In 1 Corinthians 13 Paul writes those famous words that have been nicknamed, “the love chapter”. He begins by saying that without love, no matter what we are able to do or be, we accomplish nothing, we are nothing, and we gain nothing. Don Carson’s observation on these verses should raise our aspirations:
“One of the most striking features of this statement about love is how it rules out of bounds one of the definitions of love that still persists in some Christian circles. They say that Christian love does not belong to the emotional realm, but is nothing other than an unswerving resolve to seek the other’s good. That is why, they say, love can be commanded: one may thoroughly dislike the other person, but if one conscientiously resolves upon his or her good, and acts accordingly, it is still love. Quite frankly, that sort of casuistry is reductionistic rubbish. What has just been dubbed “love” is nothing other than resolute altruism. But in these verses Paul firmly distinguishes between altruism and love: “If I give all I possess to the poor and surrender my body to the flames” (13:3): her are both altruism and self-sacrifice, but Paul can imagine both without love. So love must be something other than, or more than, mere altruism and self-sacrifice (For the Love of God, vol. 1, September 8).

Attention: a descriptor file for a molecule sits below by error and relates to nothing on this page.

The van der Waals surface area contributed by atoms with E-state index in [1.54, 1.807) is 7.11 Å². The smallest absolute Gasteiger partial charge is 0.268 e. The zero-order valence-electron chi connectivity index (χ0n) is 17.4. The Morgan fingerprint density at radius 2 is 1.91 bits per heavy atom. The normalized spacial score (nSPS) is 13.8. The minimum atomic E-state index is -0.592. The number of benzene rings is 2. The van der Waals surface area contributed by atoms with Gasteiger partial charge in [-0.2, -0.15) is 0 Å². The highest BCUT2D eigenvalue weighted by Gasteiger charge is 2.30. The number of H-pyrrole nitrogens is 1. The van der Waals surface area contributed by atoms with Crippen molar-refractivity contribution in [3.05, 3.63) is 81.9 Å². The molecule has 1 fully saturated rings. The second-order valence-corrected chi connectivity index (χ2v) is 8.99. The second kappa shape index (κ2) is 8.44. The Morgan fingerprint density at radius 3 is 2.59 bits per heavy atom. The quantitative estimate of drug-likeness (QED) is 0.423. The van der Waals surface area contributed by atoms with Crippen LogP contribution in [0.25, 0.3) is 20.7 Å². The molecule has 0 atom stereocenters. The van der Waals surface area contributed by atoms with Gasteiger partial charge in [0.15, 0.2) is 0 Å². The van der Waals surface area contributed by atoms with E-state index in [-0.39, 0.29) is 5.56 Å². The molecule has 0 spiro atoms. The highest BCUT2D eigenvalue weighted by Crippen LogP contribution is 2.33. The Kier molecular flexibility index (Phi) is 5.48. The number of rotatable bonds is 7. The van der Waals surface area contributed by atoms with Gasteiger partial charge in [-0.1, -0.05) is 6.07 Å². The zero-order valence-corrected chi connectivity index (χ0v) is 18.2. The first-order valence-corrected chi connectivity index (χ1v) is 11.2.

God’s love is really the model of love, especially as it is expressed in and through Jesus. The love of God is not merely sentimental; it is charged with immeasurable affection and warmth. We wouldn’t want it any other way. When we remember that Paul is writing into a situation of conflict he is actually saying, “What you really are, what you really accomplish, what you really gain is based on your ability to love (with warmth and affection) those who offend you.” Lord, help us love as you love.